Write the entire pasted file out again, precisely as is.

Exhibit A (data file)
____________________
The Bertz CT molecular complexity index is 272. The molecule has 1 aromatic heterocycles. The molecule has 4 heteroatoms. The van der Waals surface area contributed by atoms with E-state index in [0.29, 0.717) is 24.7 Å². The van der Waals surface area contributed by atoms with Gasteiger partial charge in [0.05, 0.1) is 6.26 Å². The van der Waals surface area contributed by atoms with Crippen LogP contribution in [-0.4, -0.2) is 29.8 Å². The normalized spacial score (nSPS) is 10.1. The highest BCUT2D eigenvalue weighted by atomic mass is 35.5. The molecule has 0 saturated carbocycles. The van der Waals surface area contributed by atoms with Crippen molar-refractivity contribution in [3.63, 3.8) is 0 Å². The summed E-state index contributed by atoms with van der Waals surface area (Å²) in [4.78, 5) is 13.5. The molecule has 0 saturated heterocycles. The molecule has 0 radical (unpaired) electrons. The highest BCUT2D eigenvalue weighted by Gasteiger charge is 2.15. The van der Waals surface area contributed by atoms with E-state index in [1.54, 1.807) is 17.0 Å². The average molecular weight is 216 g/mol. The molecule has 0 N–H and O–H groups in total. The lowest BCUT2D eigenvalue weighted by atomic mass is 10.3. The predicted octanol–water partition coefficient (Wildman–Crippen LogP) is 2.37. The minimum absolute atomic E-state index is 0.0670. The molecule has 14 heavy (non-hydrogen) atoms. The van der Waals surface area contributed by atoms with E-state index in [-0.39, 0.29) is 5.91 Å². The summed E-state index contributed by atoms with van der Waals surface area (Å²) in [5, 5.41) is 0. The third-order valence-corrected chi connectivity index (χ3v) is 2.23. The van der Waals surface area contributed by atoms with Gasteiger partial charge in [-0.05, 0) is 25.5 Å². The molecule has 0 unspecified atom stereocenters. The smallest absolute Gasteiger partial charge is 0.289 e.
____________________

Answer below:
The Bertz CT molecular complexity index is 272. The molecule has 1 aromatic heterocycles. The molecule has 4 heteroatoms. The van der Waals surface area contributed by atoms with E-state index in [0.29, 0.717) is 24.7 Å². The van der Waals surface area contributed by atoms with Gasteiger partial charge in [0.05, 0.1) is 6.26 Å². The van der Waals surface area contributed by atoms with Crippen LogP contribution in [-0.4, -0.2) is 29.8 Å². The normalized spacial score (nSPS) is 10.1. The highest BCUT2D eigenvalue weighted by atomic mass is 35.5. The molecule has 0 saturated carbocycles. The van der Waals surface area contributed by atoms with Crippen molar-refractivity contribution in [3.63, 3.8) is 0 Å². The summed E-state index contributed by atoms with van der Waals surface area (Å²) in [4.78, 5) is 13.5. The molecule has 0 saturated heterocycles. The molecule has 0 radical (unpaired) electrons. The highest BCUT2D eigenvalue weighted by Gasteiger charge is 2.15. The van der Waals surface area contributed by atoms with E-state index in [1.54, 1.807) is 17.0 Å². The average molecular weight is 216 g/mol. The molecule has 0 N–H and O–H groups in total. The lowest BCUT2D eigenvalue weighted by atomic mass is 10.3. The predicted octanol–water partition coefficient (Wildman–Crippen LogP) is 2.37. The minimum absolute atomic E-state index is 0.0670. The molecule has 14 heavy (non-hydrogen) atoms. The van der Waals surface area contributed by atoms with E-state index in [-0.39, 0.29) is 5.91 Å². The summed E-state index contributed by atoms with van der Waals surface area (Å²) in [5, 5.41) is 0. The third-order valence-corrected chi connectivity index (χ3v) is 2.23. The van der Waals surface area contributed by atoms with Gasteiger partial charge in [-0.05, 0) is 25.5 Å². The molecule has 0 unspecified atom stereocenters. The smallest absolute Gasteiger partial charge is 0.289 e.